Which of the World's Largest Lizards Make Good Pets
Feb 2, 2016 - Unlike some larger lizards, Argentine tegus make amenable pets
Although they do grow quite large, there are many species of monitor lizards that can be trained to be friendly family pets. Some Savannahs and Black Throats can be trained to go for walks on leashes, watch television with their owner, and even go on road trips. They can prove to be quite interactive companions with proper husbandry and attention.
Which monitor lizards make the best pets? We ship out a lot of monitor lizards here at Backwater Reptiles – they’re popular reptile pets! Because monitor lizards can grow to a large size quite quickly, we wanted to make sure potential new owners get as much info as possible and know exactly what they are in for long term. That’s why this blog entry is all about our most popular monitor lizards.
Unlike some larger lizards, Argentine tegus make amenable pets.
Original question: How good are large lizards as pets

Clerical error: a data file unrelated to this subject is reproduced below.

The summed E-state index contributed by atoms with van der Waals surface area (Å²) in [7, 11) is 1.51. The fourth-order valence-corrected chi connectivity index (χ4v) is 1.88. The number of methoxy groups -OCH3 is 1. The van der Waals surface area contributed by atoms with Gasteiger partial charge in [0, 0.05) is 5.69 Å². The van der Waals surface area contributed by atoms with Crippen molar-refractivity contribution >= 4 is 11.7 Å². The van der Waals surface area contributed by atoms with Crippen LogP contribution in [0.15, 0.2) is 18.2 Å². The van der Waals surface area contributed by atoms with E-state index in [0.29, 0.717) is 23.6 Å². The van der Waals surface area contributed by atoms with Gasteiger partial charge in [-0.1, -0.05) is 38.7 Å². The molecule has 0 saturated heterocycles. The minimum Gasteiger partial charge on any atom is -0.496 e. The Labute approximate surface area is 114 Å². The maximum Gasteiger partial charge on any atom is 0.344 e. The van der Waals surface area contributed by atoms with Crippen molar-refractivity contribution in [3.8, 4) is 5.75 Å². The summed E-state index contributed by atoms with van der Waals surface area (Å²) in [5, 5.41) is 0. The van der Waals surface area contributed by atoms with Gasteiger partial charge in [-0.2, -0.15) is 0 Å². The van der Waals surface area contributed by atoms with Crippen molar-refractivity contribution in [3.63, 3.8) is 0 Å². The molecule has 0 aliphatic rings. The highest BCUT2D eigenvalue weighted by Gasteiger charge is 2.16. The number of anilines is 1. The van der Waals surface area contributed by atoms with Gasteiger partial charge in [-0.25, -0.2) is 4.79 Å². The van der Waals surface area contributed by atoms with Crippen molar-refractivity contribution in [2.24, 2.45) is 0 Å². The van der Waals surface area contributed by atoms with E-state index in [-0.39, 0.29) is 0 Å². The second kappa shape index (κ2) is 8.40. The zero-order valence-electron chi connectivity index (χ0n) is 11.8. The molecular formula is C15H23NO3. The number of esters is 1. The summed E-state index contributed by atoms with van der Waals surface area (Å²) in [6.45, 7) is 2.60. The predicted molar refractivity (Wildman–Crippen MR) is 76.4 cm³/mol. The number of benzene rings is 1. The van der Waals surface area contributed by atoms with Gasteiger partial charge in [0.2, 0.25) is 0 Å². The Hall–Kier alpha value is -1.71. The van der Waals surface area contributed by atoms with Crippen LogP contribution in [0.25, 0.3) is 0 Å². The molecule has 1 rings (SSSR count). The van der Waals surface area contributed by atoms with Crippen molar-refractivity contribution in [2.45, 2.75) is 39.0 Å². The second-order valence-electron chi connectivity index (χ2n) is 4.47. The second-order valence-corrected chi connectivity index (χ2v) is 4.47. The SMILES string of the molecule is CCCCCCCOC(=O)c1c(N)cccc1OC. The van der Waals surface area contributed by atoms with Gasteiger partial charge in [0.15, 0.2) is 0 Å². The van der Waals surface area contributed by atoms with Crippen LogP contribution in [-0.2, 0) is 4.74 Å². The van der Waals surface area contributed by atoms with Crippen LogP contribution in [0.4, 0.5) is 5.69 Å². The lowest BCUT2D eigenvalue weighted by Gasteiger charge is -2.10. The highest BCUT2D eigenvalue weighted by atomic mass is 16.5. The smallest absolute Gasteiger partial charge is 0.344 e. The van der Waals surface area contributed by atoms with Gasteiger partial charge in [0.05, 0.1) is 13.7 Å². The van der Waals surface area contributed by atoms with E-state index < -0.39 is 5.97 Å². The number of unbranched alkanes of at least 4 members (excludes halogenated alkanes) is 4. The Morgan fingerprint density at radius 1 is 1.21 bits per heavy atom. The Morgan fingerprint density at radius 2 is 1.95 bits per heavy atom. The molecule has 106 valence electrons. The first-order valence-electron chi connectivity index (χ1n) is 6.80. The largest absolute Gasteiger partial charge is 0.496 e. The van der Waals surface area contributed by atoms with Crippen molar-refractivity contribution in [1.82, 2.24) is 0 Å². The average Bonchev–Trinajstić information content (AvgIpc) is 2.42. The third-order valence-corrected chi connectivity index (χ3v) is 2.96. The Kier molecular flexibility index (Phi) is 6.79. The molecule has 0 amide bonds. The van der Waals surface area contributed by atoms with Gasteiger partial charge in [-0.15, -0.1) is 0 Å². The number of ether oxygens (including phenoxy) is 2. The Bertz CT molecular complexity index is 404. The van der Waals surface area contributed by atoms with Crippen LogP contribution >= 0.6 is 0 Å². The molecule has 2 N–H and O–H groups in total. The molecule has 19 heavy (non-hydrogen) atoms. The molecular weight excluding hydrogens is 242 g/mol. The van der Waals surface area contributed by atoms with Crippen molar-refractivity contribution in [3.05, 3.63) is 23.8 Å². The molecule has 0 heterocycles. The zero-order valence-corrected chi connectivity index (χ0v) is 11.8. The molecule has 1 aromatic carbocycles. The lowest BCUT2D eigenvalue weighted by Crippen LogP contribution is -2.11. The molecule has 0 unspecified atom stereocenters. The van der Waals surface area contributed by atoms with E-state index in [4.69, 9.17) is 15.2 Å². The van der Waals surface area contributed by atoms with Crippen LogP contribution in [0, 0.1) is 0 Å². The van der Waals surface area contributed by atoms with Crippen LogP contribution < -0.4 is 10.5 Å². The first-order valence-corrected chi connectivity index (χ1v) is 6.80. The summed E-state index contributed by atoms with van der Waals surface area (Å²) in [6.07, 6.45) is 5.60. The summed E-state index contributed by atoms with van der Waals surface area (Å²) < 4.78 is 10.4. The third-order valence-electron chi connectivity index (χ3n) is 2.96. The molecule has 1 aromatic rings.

Although there are over 70 different species of monitor lizards, only a few are commonly found in the pet trade. The types available range from small to large and live in different habitats. Below is a list of some of the more common types found as pets. The list is not all-inclusive and other species may be available.Are monitor lizards safe pets? Again, it’s a large, diverse group of lizards. Some are virtually untameable while others are perfectly safe to keep as pets.Monitors as Pets Monitor lizards are not for everyone. A monitor can be a fun, exciting, and tame pet, but caring for one takes a bit of work. You have to provide a suitable and often very large habitat, the correct foods, and daily attention.Aside from a few scattered observations of nocturnal foraging, monitor lizards are primarily diurnal. One exception is the twilight goanna (Varanus glebopalma), which is often observed remaining active after dark. Otherwise, twilight goannas are largely similar to other medium-size monitors. They primarily consume insects and small lizards, although they occasionally prey upon rodents or snakes. Occasionally kept as pets in their native Australia, these lizards are rarely seen in North American collections.History: The Savannah monitor lizard is large reptile that can be found in the wild in the Ghana, Northern Zaire, and Togo areas of Africa. At one time, Savannah monitor lizards were held in high regard by the African tribal people, and some tribes considered them sacred or divine animals. Today, Savannah monitor lizards are hunted for their skin, popular zoo attractions and cherished pets by reptile enthusiast throughout the world.The Savannah monitor is arguably the most docile of the large lizards. When raised in captivity and handled every day, Savannah monitors are generally tame. Savannah monitors are intelligent and prefer daily schedules and routines. The Savannah monitor can be considered an entry-level monitor, but not an entry-level lizard. Savannah monitors grow to lengths of around 4 feet and require a cage at least double the size of their bodies. They have strict requirements for heat and humidity levels. They are carnivores, and their diet in captivity generally includes mice or rats. Savannah monitors make excellent pets for those who are experienced with smaller lizards and have room for a large enclosure.